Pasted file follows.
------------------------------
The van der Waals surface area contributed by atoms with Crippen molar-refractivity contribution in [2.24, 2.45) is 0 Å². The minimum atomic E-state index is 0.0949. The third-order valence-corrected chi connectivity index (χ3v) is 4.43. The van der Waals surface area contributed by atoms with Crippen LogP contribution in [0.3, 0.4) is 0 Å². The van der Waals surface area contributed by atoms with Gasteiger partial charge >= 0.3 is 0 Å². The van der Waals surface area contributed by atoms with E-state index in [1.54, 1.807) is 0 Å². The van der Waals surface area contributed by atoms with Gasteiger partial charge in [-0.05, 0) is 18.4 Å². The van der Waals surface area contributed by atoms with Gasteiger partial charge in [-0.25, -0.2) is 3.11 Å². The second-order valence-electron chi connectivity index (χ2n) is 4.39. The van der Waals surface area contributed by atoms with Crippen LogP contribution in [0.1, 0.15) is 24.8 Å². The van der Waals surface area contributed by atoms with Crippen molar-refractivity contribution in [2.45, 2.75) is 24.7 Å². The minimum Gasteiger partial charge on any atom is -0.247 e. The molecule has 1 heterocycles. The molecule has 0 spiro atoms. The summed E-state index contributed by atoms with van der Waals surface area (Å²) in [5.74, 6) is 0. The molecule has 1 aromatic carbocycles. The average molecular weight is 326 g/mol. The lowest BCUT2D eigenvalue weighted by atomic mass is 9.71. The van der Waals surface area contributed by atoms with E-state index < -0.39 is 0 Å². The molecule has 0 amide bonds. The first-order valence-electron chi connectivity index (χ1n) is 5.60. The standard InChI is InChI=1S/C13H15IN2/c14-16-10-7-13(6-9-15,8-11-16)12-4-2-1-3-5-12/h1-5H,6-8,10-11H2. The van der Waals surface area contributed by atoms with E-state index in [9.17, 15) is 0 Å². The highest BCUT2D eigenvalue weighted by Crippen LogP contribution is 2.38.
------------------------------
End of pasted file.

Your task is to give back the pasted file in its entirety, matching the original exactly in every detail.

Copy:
The van der Waals surface area contributed by atoms with Crippen molar-refractivity contribution in [2.24, 2.45) is 0 Å². The minimum atomic E-state index is 0.0949. The third-order valence-corrected chi connectivity index (χ3v) is 4.43. The van der Waals surface area contributed by atoms with Crippen LogP contribution in [0.3, 0.4) is 0 Å². The van der Waals surface area contributed by atoms with Gasteiger partial charge >= 0.3 is 0 Å². The van der Waals surface area contributed by atoms with E-state index in [1.54, 1.807) is 0 Å². The van der Waals surface area contributed by atoms with Gasteiger partial charge in [-0.05, 0) is 18.4 Å². The van der Waals surface area contributed by atoms with Gasteiger partial charge in [-0.25, -0.2) is 3.11 Å². The second-order valence-electron chi connectivity index (χ2n) is 4.39. The van der Waals surface area contributed by atoms with Crippen LogP contribution in [0.1, 0.15) is 24.8 Å². The van der Waals surface area contributed by atoms with Crippen molar-refractivity contribution in [2.45, 2.75) is 24.7 Å². The minimum Gasteiger partial charge on any atom is -0.247 e. The molecule has 1 heterocycles. The molecule has 0 spiro atoms. The summed E-state index contributed by atoms with van der Waals surface area (Å²) in [5.74, 6) is 0. The molecule has 1 aromatic carbocycles. The average molecular weight is 326 g/mol. The lowest BCUT2D eigenvalue weighted by atomic mass is 9.71. The van der Waals surface area contributed by atoms with E-state index < -0.39 is 0 Å². The molecule has 0 amide bonds. The first-order valence-electron chi connectivity index (χ1n) is 5.60. The standard InChI is InChI=1S/C13H15IN2/c14-16-10-7-13(6-9-15,8-11-16)12-4-2-1-3-5-12/h1-5H,6-8,10-11H2. The van der Waals surface area contributed by atoms with E-state index in [9.17, 15) is 0 Å². The highest BCUT2D eigenvalue weighted by Crippen LogP contribution is 2.38.